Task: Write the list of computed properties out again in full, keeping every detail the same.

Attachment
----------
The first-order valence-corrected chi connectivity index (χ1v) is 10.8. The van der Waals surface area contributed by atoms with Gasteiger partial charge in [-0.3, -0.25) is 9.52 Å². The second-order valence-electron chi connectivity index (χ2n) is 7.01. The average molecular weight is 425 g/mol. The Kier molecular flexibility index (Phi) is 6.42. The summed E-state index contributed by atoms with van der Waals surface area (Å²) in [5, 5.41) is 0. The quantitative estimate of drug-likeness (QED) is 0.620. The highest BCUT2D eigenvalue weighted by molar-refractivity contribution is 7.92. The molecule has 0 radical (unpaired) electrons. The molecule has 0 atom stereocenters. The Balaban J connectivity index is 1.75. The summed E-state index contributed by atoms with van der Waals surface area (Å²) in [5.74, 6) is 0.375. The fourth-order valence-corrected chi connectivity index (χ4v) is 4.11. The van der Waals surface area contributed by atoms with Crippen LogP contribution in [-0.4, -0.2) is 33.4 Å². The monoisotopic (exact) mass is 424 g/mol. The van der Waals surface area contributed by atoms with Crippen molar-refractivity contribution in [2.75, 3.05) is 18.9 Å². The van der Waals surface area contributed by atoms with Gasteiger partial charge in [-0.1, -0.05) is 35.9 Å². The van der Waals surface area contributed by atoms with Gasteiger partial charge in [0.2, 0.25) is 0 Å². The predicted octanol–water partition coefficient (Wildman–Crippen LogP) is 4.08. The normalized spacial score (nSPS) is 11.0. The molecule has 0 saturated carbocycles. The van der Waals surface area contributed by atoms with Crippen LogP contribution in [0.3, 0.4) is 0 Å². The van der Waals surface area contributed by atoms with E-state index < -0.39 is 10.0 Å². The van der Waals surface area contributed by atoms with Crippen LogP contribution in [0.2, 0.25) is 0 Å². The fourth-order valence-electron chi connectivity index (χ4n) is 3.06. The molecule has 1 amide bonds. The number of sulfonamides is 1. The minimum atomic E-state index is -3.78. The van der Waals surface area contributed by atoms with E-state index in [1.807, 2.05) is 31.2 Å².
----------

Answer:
The first-order valence-corrected chi connectivity index (χ1v) is 10.8. The van der Waals surface area contributed by atoms with Gasteiger partial charge in [-0.3, -0.25) is 9.52 Å². The second-order valence-electron chi connectivity index (χ2n) is 7.01. The average molecular weight is 425 g/mol. The Kier molecular flexibility index (Phi) is 6.42. The summed E-state index contributed by atoms with van der Waals surface area (Å²) in [5, 5.41) is 0. The quantitative estimate of drug-likeness (QED) is 0.620. The highest BCUT2D eigenvalue weighted by molar-refractivity contribution is 7.92. The molecule has 0 radical (unpaired) electrons. The molecule has 0 atom stereocenters. The Balaban J connectivity index is 1.75. The summed E-state index contributed by atoms with van der Waals surface area (Å²) in [5.74, 6) is 0.375. The fourth-order valence-corrected chi connectivity index (χ4v) is 4.11. The van der Waals surface area contributed by atoms with Crippen LogP contribution in [-0.4, -0.2) is 33.4 Å². The monoisotopic (exact) mass is 424 g/mol. The van der Waals surface area contributed by atoms with Crippen molar-refractivity contribution in [2.75, 3.05) is 18.9 Å². The van der Waals surface area contributed by atoms with Gasteiger partial charge in [-0.1, -0.05) is 35.9 Å². The van der Waals surface area contributed by atoms with Gasteiger partial charge in [0.2, 0.25) is 0 Å². The predicted octanol–water partition coefficient (Wildman–Crippen LogP) is 4.08. The normalized spacial score (nSPS) is 11.0. The molecule has 0 saturated carbocycles. The van der Waals surface area contributed by atoms with Crippen LogP contribution in [0.3, 0.4) is 0 Å². The van der Waals surface area contributed by atoms with E-state index < -0.39 is 10.0 Å². The van der Waals surface area contributed by atoms with Crippen LogP contribution in [0.2, 0.25) is 0 Å². The fourth-order valence-electron chi connectivity index (χ4n) is 3.06. The molecule has 1 amide bonds. The number of sulfonamides is 1. The minimum atomic E-state index is -3.78. The van der Waals surface area contributed by atoms with E-state index in [1.807, 2.05) is 31.2 Å².